|From:||Kyotaro HORIGUCHI <horiguchi(dot)kyotaro(at)lab(dot)ntt(dot)co(dot)jp>|
|Cc:||robertmhaas(at)gmail(dot)com, andres(at)anarazel(dot)de, michael(dot)paquier(at)gmail(dot)com, david(at)pgmasters(dot)net, Jim(dot)Nasby(at)bluetreble(dot)com, craig(at)2ndquadrant(dot)com, pgsql-hackers(at)postgresql(dot)org|
|Subject:||Re: Protect syscache from bloating with negative cache entries|
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At Tue, 19 Dec 2017 13:14:09 -0500, Tom Lane <tgl(at)sss(dot)pgh(dot)pa(dot)us> wrote in <748(dot)1513707249(at)sss(dot)pgh(dot)pa(dot)us>
> Robert Haas <robertmhaas(at)gmail(dot)com> writes:
> > On Tue, Dec 19, 2017 at 3:31 AM, Kyotaro HORIGUCHI
> > <horiguchi(dot)kyotaro(at)lab(dot)ntt(dot)co(dot)jp> wrote:
> >> I see three kinds of syscache entries.
> >> A. An entry for an actually existing object.
> >> B. An entry for an object which once existed but no longer.
> >> C. An entry for a just non-existent objects.
> > I'm not convinced that it's useful to divide things up this way.
> Actually, I don't believe that case B exists at all; such an entry
> should get blown away by syscache invalidation when we commit the
> DROP command. If one were to stick around, we'd risk false positive
> lookups later.
As I have shown upthread, access to a temporary table (*1) leaves
several STATRELATTINH entries after DROPing, and it doesn't have
a chance to be deleted. SELECTing a nonexistent table in a schema
(*2) also leaves a RELNAMENSP entry after DROPing the schema. I'm
not sure that the latter happen so frequently but the former
happens rather frequently and quickly bloats the syscache once
happens. However no false positive can happen since such entiries
cannot be reached without parent objects, but on the other hand
they have no chance to be deleted.
*1: begin; create temp table t1 (a int, b int, c int, d int, e int, f int, g int, h int, i int, j int) on commit drop; insert into t1 values (1, 2, 3, 4, 5, 6, 7, 8, 9, 10); select * from t1; commit;
*2: create schema foo; select * from foo.invalid; drop schema foo;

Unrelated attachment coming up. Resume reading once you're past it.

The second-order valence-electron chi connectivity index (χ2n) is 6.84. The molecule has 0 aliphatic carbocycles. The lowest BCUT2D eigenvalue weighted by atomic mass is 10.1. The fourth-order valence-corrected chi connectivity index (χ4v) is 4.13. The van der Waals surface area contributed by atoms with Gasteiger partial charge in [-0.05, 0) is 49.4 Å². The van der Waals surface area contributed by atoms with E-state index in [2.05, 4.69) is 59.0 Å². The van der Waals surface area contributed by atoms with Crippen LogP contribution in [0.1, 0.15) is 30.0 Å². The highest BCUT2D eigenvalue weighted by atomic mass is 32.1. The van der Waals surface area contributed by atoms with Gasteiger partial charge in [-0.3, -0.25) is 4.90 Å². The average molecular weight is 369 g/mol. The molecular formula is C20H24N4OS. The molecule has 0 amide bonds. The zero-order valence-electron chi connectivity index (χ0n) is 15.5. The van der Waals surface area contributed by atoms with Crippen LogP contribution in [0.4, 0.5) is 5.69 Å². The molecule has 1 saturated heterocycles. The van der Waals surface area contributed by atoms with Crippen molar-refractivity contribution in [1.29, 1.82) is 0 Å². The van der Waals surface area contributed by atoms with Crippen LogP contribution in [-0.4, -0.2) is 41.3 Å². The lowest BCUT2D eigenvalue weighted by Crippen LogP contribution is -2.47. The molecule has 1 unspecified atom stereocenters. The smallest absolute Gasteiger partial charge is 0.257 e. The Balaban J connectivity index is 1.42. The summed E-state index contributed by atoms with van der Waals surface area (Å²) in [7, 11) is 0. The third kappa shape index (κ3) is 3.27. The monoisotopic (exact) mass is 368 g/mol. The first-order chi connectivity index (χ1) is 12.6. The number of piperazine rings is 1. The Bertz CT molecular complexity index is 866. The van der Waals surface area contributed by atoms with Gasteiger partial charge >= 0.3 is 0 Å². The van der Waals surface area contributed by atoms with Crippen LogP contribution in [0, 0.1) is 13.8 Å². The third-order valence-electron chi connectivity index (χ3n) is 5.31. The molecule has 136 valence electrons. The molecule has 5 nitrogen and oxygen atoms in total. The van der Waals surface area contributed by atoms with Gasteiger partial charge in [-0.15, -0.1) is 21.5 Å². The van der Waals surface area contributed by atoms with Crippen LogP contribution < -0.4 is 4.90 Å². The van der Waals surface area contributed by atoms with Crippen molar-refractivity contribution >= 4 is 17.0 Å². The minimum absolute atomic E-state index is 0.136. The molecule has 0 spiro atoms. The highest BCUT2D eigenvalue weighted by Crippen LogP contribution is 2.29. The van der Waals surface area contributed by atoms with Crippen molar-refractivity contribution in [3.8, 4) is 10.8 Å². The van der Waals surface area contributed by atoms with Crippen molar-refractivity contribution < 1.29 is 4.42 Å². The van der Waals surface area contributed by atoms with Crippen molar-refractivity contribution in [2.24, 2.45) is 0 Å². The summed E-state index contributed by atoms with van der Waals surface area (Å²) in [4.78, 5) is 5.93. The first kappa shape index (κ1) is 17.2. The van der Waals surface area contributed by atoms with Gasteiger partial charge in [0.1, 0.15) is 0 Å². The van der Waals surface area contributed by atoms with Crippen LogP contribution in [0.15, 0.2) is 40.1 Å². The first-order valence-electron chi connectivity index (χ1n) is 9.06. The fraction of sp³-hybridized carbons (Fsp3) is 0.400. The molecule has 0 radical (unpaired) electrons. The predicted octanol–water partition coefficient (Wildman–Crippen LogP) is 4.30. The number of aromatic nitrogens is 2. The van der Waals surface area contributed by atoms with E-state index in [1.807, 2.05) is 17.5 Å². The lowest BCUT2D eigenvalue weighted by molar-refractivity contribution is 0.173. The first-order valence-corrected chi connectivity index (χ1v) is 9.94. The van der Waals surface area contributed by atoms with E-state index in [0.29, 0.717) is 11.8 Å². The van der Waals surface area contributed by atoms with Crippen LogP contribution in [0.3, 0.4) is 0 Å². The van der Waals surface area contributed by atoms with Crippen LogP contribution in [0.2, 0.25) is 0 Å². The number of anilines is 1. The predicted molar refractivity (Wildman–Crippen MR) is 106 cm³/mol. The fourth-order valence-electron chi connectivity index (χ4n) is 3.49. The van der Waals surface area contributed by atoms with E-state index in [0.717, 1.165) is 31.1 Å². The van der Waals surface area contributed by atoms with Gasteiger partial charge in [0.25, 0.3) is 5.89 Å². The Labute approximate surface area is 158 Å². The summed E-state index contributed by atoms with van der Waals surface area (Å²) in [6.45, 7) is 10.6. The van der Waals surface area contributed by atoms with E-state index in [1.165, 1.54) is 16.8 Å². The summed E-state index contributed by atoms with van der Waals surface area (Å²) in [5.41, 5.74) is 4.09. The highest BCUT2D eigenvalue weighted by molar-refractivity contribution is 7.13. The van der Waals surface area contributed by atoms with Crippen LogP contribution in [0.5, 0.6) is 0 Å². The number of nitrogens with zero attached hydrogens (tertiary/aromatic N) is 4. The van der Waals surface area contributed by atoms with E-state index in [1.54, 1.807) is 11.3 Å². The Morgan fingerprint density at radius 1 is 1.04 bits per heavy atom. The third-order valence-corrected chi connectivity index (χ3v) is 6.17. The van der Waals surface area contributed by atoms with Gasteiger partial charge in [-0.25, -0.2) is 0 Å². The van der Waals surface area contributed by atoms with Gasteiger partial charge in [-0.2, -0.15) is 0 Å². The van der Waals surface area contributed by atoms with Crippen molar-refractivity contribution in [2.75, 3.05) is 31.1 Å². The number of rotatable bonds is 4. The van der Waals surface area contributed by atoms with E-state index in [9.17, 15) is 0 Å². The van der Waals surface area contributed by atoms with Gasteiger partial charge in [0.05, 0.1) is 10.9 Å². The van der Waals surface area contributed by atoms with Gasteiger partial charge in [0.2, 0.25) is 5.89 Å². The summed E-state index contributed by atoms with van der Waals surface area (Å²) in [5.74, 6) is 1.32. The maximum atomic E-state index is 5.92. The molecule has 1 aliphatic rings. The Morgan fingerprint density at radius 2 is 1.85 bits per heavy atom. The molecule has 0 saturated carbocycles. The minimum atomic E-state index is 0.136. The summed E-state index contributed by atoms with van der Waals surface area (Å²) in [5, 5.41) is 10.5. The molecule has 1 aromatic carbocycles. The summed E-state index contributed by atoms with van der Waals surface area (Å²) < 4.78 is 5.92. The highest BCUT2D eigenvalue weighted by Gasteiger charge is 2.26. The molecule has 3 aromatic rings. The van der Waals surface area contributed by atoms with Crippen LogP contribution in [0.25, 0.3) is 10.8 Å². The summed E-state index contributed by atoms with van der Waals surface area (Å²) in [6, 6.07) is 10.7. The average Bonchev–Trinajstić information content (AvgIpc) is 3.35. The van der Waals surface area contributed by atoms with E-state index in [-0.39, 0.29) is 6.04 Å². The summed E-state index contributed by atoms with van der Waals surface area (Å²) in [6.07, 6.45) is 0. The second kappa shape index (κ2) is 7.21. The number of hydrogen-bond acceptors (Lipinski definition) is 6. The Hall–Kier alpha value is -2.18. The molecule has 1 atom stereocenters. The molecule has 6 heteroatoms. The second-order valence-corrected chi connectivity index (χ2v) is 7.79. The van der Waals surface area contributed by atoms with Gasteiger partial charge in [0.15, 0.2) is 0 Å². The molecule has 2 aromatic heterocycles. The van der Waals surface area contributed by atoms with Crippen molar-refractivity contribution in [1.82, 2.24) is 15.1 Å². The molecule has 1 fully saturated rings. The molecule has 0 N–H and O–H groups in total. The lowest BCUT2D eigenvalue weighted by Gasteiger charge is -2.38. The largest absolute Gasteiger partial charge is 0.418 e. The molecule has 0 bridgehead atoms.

> > I guess I still don't see why B is different. If somebody sits there
> > and runs queries against non-existent table names at top speed, maybe
> > they'll query the same non-existent table entries more than once, in
> > which case keeping the negative entries for the non-existent table
> > names around until they stop doing it may improve performance.
> FWIW, my recollection is that the reason for negative cache entries
> is that there are some very common patterns where we probe for object
> names (not just table names, either) that aren't there, typically as
> a side effect of walking through the search_path looking for a match
> to an unqualified object name. Those cache entries aren't going to
> get any less useful than the positive entry for the ultimately-found
> object. So from a lifespan point of view I'm not very sure that it's
> worth distinguishing cases A and C.
> It's conceivable that we could rewrite all the lookup algorithms
> so that they didn't require negative cache entries to have good
> performance ... but I doubt that that's easy to do.
That sounds to me to be the same as improving the performance of
systable scan as the same as local hash. Lockless systable
(index) might work (if possible)?
Anyway, I think we are reached to a consensus that the
time-tick-based expiration is promising. So I'll work on the way
as the first step.
NTT Open Source Software Center
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